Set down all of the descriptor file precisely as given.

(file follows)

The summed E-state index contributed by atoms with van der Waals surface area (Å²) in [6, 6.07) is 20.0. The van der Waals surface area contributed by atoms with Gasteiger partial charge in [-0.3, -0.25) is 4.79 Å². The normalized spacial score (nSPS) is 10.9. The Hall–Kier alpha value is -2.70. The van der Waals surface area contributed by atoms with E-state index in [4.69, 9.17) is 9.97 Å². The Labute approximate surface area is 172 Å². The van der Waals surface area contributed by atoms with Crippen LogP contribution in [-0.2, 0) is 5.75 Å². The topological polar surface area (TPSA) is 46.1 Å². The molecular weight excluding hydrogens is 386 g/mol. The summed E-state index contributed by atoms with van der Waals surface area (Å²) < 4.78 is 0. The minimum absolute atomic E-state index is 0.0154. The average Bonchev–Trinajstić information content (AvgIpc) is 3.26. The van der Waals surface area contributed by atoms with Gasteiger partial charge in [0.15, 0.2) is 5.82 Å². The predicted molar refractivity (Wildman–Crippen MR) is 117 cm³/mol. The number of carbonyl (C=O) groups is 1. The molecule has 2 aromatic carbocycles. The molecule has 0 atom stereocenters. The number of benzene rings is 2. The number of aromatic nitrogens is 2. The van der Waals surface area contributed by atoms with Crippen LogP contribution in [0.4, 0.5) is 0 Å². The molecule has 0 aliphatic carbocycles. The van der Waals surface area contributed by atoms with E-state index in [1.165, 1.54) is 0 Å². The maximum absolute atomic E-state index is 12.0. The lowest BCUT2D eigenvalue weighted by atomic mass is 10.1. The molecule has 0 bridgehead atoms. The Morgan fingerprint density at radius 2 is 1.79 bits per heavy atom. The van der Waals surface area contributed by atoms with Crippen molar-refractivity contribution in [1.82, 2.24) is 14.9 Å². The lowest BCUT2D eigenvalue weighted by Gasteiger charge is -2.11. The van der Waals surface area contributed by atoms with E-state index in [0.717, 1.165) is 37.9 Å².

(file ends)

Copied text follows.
The summed E-state index contributed by atoms with van der Waals surface area (Å²) in [6, 6.07) is 20.0. The van der Waals surface area contributed by atoms with Gasteiger partial charge in [-0.3, -0.25) is 4.79 Å². The normalized spacial score (nSPS) is 10.9. The Hall–Kier alpha value is -2.70. The van der Waals surface area contributed by atoms with E-state index in [4.69, 9.17) is 9.97 Å². The Labute approximate surface area is 172 Å². The van der Waals surface area contributed by atoms with Crippen LogP contribution in [-0.2, 0) is 5.75 Å². The topological polar surface area (TPSA) is 46.1 Å². The molecular weight excluding hydrogens is 386 g/mol. The summed E-state index contributed by atoms with van der Waals surface area (Å²) < 4.78 is 0. The minimum absolute atomic E-state index is 0.0154. The average Bonchev–Trinajstić information content (AvgIpc) is 3.26. The van der Waals surface area contributed by atoms with Gasteiger partial charge in [0.15, 0.2) is 5.82 Å². The predicted molar refractivity (Wildman–Crippen MR) is 117 cm³/mol. The number of carbonyl (C=O) groups is 1. The molecule has 2 aromatic carbocycles. The molecule has 0 atom stereocenters. The number of benzene rings is 2. The number of aromatic nitrogens is 2. The van der Waals surface area contributed by atoms with Crippen LogP contribution in [0.4, 0.5) is 0 Å². The molecule has 0 aliphatic carbocycles. The van der Waals surface area contributed by atoms with E-state index in [1.165, 1.54) is 0 Å². The maximum absolute atomic E-state index is 12.0. The lowest BCUT2D eigenvalue weighted by atomic mass is 10.1. The molecule has 0 bridgehead atoms. The Morgan fingerprint density at radius 2 is 1.79 bits per heavy atom. The van der Waals surface area contributed by atoms with Crippen molar-refractivity contribution in [1.82, 2.24) is 14.9 Å². The lowest BCUT2D eigenvalue weighted by Gasteiger charge is -2.11. The van der Waals surface area contributed by atoms with E-state index in [0.717, 1.165) is 37.9 Å².